The report says that OAI has “emerged from the shadows of a low-profile support department to work, alongside and in partnership, with ADB’s operations departments to maximize the development impacts of ADB projects.” These efforts “are ultimately realized at the macro level in the delivery of desired results and streamlined services that benefit the poor of Asia and the Pacific.”

It says that no matter how much progress is made, new challenges are always emerging. “It is the nature of fraudsters to deceive, and OAI has noted that ADB’s increased successes in identifying and addressing integrity violations have raised the bar, resulting in new and more complex fraud schemes.”

“OAI anticipates complaints to continue to increase in number, complexity, and sensitivity, requiring increasingly sophisticated investigative techniques and approaches,” the report says. “OAI will formally include under its 2012 mandate due diligence responsibilities, assisting operations and other departments for ADB’s nonsovereign operations, including conducting due diligence checks.”

In 2011, OAI continued conducting mandatory briefings — “Say No to Corruption” — to empower every individual involved in ADB’s activities with the awareness and tools to identify, prevent, and mitigate corruption. By the close of 2011, 97% of all ADB staff had attended said briefings, the report says.

Click here to download: Report to the President: Office of Anticorruption and Integrity: Annual Report 2011

In addition to the use of the ADB website as “a powerful tool for OAI”, more training is to be conducted as well as intensified collaboration with operations departments and supreme audit institutions.

Examples of Case Studies

Submission of Near-Identical Bid Proposals Leads to Debarment

In support of their bids for a consultancy services contract for an irrigation project, five firms submitted bid proposals that bore striking similarities, including wording, font, format, and layout of the curriculum vitae of proposed experts. The bid prices of the five proposals differed by only $110. The address of experts proposed by one firm belonged to a second firm; two firms used the same fax number although they were located in different towns; and personnel schedules submitted by two firms contained the name of a third firm. OAI’s retainers confirmed that two of the firms had common shareholders.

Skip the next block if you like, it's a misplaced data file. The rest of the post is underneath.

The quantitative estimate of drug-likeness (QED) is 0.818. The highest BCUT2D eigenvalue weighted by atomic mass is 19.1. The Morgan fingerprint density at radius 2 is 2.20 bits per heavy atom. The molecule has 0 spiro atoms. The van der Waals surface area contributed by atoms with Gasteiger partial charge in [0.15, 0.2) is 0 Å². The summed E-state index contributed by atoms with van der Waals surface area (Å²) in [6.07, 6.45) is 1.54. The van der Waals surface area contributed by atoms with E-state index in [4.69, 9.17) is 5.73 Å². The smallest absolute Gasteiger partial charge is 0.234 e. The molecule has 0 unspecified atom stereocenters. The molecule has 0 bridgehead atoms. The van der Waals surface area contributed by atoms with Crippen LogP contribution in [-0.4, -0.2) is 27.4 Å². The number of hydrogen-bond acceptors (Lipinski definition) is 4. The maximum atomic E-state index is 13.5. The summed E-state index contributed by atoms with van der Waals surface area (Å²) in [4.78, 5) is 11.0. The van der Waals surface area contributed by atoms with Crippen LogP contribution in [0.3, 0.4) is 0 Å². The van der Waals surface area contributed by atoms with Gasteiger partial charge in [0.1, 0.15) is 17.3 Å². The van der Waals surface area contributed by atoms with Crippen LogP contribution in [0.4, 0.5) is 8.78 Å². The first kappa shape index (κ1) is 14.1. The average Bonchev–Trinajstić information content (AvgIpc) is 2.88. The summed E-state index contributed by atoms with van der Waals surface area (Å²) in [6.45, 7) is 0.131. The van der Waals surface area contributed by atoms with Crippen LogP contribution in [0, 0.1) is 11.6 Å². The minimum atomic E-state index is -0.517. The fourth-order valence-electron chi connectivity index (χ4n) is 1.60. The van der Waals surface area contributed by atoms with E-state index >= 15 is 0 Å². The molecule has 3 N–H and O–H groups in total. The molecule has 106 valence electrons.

Case—Obstructive Practice Detected in a Fraud Investigation

In its technical proposal for a contract to supply gas pipeline fittings for a large energy project, a bidder submitted manufacturer and supplier documents that contained red flags for fraud, including addresses on the manufacturer’s websites that differed from those on manufacturer documents, and identical e-mail addresses on the manufacturer documents and the bidder’s stationery. The executing agency declared the bidder nonresponsive on the suspicion of fraud and referred the matter to the resident mission, which in turn forwarded it to OAI.

During investigation, OAI requested verification of the authenticity of manufacturer and supplier documents submitted with the bid proposal. Documents included the manufacturer’s authorization certificates, certificate of compliance, supplier export records, and performance certificates. One manufacturer and one supplier denied issuing the documents. While the second manufacturer and second supplier confirmed that the documents were genuine, these responses were sent from the same e-mail address despite the two entities being based in different countries. An investigative firm retained by OAI visited the office of the second manufacturer, who denied having any business with the bidder and issuing the certificates. In addition, internet research revealed that the second supplier stocked domestic gas fittings and appliances but not the industrial gas fittings required for the project.

The IOC determined that the bidder and its key officers engaged in fraudulent practice when it used falsified documents in its bid proposal, and engaged in obstructive practice when it sent the two e-mails to OAI, fraudulently authenticating the forged documents during the investigation. The bidder was debarred for a minimum of 5 years, as were two of its principals and a related entity.

OAI commended the executing agency for its vigilance and presents this case study as an illustration of how basic desktop due diligence can prevent fraud and corruption in ADB-financed projects.